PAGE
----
Well done Andy. I would add that point source pollution from a power station is a lot easier to control and regulate than transport emissions. Legislators are talking about how hard it is to place much control over transport GHG emissions, EV's effectively eliminate the problem

Andy: Don't forget that you have better control over emmisions from the stationary power plant (even if it burns coal) than you do over gosoline buring moving cars.

lol Critta you posted faster than I could.

fge1948:

The world needs 1000 mayors like Ken Livington. London has an exceptional mayor.

mike1:

You are correct. On cold days, wood stoves pollute more than cars + SUVs, specially with fine particles emissions in Quebec and it seems to be getting worse since electricity rates have gone up 5 times in the last 3 years. Quebec Hydro's huge profits = 3+ billions/year have become another source of taxation-revenues for the provincial government.

It's a shame. Wood being the only tax free renewable (but rather dirty) energy source seems to be gaining over clean (but taxed) electricity as a source of heat for homes and some industries.

The only way to control it would be enforce the use of better wood stoves and fire places + a pollution tax based on pollution created. Too many people would scream, politicians would lose votes, so nothing will be done. We need half a dozen mayor Livingston to fix this problem for us because ours will not touch it for at least 100 years.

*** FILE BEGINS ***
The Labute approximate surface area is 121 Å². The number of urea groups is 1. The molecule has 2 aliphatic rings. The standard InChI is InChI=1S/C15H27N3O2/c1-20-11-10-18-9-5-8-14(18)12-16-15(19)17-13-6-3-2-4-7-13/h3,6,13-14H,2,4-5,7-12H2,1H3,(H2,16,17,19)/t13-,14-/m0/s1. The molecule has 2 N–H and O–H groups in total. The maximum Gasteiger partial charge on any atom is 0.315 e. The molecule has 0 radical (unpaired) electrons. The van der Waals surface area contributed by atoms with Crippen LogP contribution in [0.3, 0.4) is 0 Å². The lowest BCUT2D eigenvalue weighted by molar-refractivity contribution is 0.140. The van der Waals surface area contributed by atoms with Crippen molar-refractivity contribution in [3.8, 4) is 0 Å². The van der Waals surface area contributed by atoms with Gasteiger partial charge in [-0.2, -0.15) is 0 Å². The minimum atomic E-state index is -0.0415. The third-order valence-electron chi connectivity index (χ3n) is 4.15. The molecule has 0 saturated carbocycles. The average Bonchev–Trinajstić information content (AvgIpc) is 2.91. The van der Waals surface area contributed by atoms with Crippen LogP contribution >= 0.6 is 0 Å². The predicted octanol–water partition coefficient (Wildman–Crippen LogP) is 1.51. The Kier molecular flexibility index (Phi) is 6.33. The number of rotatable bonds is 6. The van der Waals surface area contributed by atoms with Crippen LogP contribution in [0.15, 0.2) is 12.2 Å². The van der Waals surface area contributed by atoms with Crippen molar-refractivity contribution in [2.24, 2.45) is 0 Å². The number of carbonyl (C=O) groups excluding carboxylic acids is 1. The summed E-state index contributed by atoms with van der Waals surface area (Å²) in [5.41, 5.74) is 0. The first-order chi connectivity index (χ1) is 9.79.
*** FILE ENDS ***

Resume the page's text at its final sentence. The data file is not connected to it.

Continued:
Tesla cars also have solar panel options for recharge which makes the coal-fired electricity unnecessary

Thomas Pederson and others,
Excellent response to point on pollution from power plants. Wind is fastest growing source of power. All three forms of solar: PV, CPV, and CST are breaking through peak power threshold in USA, even more so in Southern Europe and Japan. Means huge market in sun belt and further reductions in price...when production rate finally catches up with demand. As result solar it will blow past wind in growth in near future. Faster growth of these sources means we are already in process of converting to renewables.
Solar is not near as good in Britain, but they do have excellent wind and wave resources off of NW coast.